A Will to Work and Thrive: Bob was a certified public accountant who began his career at IBM. At age 27, he was offered the position of CFO at a client's company, Gulf Sulfur. Soon, Bob was made CEO of what he would build into the Fortune 500 company, Gulf Resources & Chemical Corp. Bob served as chairman and CEO from 1960 until retiring in 1982. More recently, until his passing in 2015, he served as managing partner of Challenge Investment Partners, which is active in mining ventures in the U.S., Canada and South America.

“We wanted to support the Bush School because of the leaders we knew the school would produce. Bob always admired the camaraderie at Texas A&M, as well as the ethics, loyalty and public service that are encouraged there. He thought that was just wonderful.” – Judy Ley Allen

A Successful Set Up: Judy, one of the first women to graduate with an MBA from Harvard in 1963, started her career working for a San Francisco architectural firm. After five successful years, she decided to try something completely different and co-authored a bestselling book about wine. Two days before the launch of the book tour in Houston, a friend gave her a dinner party and set her up with “a tall, dark and handsome man,” whom Judy thought she didn’t have time for. “He picked me up for the party and by the second stoplight, I decided maybe I had more time than I thought,” she said with a laugh.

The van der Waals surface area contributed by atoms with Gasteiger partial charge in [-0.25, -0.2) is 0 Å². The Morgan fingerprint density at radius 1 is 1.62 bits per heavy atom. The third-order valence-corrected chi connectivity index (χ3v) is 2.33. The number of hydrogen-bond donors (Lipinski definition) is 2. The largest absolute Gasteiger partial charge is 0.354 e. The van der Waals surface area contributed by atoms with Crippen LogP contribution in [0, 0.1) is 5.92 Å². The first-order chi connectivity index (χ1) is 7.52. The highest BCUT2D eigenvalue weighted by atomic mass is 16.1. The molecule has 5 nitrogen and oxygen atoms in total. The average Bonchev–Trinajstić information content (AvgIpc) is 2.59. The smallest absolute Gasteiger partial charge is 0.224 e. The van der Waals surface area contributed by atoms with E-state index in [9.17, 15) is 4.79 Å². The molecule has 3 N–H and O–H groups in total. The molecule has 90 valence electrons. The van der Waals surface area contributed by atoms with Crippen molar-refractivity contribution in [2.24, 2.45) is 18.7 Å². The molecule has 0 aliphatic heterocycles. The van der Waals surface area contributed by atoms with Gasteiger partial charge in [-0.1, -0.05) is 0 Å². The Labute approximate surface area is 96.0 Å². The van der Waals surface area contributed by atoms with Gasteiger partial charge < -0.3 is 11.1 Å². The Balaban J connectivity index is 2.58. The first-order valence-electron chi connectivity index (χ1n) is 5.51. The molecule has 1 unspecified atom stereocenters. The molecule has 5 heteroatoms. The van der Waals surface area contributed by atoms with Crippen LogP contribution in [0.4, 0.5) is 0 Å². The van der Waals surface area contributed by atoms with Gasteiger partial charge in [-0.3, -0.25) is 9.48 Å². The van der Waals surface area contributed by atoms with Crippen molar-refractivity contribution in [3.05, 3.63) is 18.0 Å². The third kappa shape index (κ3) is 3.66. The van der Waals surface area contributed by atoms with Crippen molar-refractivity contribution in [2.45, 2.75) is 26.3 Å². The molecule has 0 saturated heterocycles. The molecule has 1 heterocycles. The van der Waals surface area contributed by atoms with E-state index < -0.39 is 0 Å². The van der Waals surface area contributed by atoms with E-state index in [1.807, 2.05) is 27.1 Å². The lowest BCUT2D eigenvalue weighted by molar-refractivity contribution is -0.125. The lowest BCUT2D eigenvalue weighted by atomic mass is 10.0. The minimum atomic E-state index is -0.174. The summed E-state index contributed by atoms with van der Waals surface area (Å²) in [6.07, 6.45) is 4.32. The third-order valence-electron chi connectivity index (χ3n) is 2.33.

The couple wed 14 months later and lived in Houston. There, she joined her brothers in the Ley family property development business, where she still works. Her business acumen led her to leadership positions within the Texas banking industry, as she was appointed to the Branch Federal Reserve Board of Houston for six years and elected to the Federal Reserve Board of Dallas for seven years. She has served on many nonprofit boards, including the Houston Ballet, Museum of Natural Science and the Museum of Fine Arts, Houston. Additionally, Mayor Kathy Whitmire appointed her to the Houston Parks Board. Judy is also an avid supporter of FIRST Inspires, a leading promoter of STEM and robotics education for K-12 students.